The United States has a very complicated system of evidentiary rules; for example, John Wigmore's celebrated treatise on it filled ten volumes. James Bradley Thayer reported in 1898 that even English lawyers were surprised by the complexity of American evidence law, such as its reliance on exceptions to preserve evidentiary objections for appeal. Some legal experts, notably Stanford legal historian Lawrence Friedman, have argued that the complexity of American evidence law arises from two factors: (1) the right of American defendants to have findings of fact made by a jury in practically all criminal cases as well as many civil cases; and (2) the widespread consensus that tight limitations on the admissibility of evidence are necessary to prevent a jury of untrained laypersons from being swayed by irrelevant distractions. In Professor Friedman's words: "A trained judge would not need all these rules; and indeed, the law of evidence in systems that lack a jury is short, sweet, and clear." However, Friedman's views are characteristic of an earlier generation of legal scholars. The majority of people now reject the formerly-popular proposition that the institution of trial by jury is the main reason for the existence of rules of evidence even in countries such as the United States and Australia; they argue that are at work.

Exclusion of evidence


English law English law is the common law list of national legal systems, legal system of England and Wales, comprising mainly English criminal law, criminal law and Civil law (common law), civil law, each branch having its own Courts of England and Wales, ...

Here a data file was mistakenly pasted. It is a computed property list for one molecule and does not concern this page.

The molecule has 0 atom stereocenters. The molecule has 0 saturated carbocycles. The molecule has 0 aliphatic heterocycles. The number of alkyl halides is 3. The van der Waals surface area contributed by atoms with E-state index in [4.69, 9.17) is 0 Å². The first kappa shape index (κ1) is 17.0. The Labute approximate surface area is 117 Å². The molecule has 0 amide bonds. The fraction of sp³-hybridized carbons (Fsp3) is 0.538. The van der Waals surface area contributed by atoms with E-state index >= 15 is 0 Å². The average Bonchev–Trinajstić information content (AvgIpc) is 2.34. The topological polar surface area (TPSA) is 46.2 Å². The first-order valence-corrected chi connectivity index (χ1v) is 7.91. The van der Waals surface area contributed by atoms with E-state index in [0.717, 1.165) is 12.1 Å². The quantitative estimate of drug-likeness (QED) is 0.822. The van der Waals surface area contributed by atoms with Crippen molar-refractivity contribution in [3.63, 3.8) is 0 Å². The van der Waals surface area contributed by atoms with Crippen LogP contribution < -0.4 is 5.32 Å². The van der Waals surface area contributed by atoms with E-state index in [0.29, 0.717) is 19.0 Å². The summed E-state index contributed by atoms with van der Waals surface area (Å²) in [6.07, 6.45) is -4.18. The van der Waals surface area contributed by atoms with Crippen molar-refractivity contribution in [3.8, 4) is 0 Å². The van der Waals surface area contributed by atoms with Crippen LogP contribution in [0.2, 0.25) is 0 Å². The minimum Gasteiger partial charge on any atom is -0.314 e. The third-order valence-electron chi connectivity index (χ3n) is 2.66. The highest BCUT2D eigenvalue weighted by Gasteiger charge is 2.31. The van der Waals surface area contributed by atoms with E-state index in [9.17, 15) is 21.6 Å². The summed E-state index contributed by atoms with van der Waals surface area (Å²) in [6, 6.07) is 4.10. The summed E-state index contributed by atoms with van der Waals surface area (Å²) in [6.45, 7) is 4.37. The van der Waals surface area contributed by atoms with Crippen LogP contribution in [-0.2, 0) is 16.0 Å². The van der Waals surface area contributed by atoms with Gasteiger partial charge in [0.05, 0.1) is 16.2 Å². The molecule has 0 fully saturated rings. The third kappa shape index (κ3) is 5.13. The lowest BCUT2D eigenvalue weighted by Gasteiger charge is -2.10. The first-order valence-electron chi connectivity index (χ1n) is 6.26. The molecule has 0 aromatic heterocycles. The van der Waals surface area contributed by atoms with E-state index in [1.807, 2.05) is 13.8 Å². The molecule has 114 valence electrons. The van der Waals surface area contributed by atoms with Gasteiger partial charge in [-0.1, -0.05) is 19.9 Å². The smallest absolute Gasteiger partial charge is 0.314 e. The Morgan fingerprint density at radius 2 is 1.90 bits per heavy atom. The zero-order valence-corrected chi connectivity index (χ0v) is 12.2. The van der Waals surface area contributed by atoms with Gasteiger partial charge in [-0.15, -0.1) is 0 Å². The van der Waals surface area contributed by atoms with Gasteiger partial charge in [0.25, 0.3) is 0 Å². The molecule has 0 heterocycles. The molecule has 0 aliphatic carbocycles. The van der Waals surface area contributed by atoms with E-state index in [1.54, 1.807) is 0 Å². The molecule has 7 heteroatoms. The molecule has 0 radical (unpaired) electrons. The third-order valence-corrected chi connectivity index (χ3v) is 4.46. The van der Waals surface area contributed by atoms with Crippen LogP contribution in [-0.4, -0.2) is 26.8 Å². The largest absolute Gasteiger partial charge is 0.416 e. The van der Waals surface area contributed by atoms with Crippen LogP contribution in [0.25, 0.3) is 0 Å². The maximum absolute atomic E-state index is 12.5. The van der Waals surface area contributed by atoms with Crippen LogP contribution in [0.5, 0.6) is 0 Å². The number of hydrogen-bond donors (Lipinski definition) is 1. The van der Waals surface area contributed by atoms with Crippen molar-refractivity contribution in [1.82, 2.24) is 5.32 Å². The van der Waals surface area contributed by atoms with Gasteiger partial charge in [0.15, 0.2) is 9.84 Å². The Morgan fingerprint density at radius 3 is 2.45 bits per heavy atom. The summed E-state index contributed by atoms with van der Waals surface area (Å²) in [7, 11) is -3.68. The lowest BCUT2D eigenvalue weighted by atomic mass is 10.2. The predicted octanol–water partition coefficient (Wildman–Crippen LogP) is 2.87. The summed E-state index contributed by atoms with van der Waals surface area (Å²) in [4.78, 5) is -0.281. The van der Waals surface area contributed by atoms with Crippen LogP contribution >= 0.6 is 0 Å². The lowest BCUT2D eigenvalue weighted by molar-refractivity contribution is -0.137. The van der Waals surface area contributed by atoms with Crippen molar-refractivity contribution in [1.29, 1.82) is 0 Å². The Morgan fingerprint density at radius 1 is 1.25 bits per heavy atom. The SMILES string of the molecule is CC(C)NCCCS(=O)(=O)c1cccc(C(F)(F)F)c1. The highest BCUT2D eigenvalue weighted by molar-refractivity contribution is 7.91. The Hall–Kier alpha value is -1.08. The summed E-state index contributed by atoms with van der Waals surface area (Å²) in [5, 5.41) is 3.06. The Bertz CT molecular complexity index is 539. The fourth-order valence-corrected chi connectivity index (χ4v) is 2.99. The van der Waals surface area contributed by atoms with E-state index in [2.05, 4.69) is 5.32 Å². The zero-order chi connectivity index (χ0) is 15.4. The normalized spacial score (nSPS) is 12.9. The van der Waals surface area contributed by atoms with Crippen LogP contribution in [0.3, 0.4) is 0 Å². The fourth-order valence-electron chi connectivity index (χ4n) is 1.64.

, evidence that would otherwise be admissible at trial may be excluded at the discretion of the trial judge if it would be unfair to the defendant to admit it. Evidence of a confession may be excluded because it was obtained by oppression or because the confession was made in consequence of anything said or done to the defendant that would be likely to make the confession unreliable. In these circumstances, it would be open to the trial judge to exclude the evidence of the confession under Section 78(1) of the Police and Criminal Evidence Act 1984 (PACE), or under Section 73 PACE, or under common law, although in practice the confession would be excluded under section 76 PACE. Other admissible evidence may be excluded, at the discretion of the trial judge under 78 PACE, or at common law, if the judge can be persuaded that having regard to all the circumstances including how the evidence was obtained "admission of the evidence would have such an adverse effect on the fairness of the proceedings that the court ought not to admit it." In the United States and other countries, evidence may be excluded from a trial if it is the result of illegal activity by law enforcement, such as a search conducted without a warrant. Such illegal evidence is known as the fruit of the poisonous tree and is normally not permitted at trial.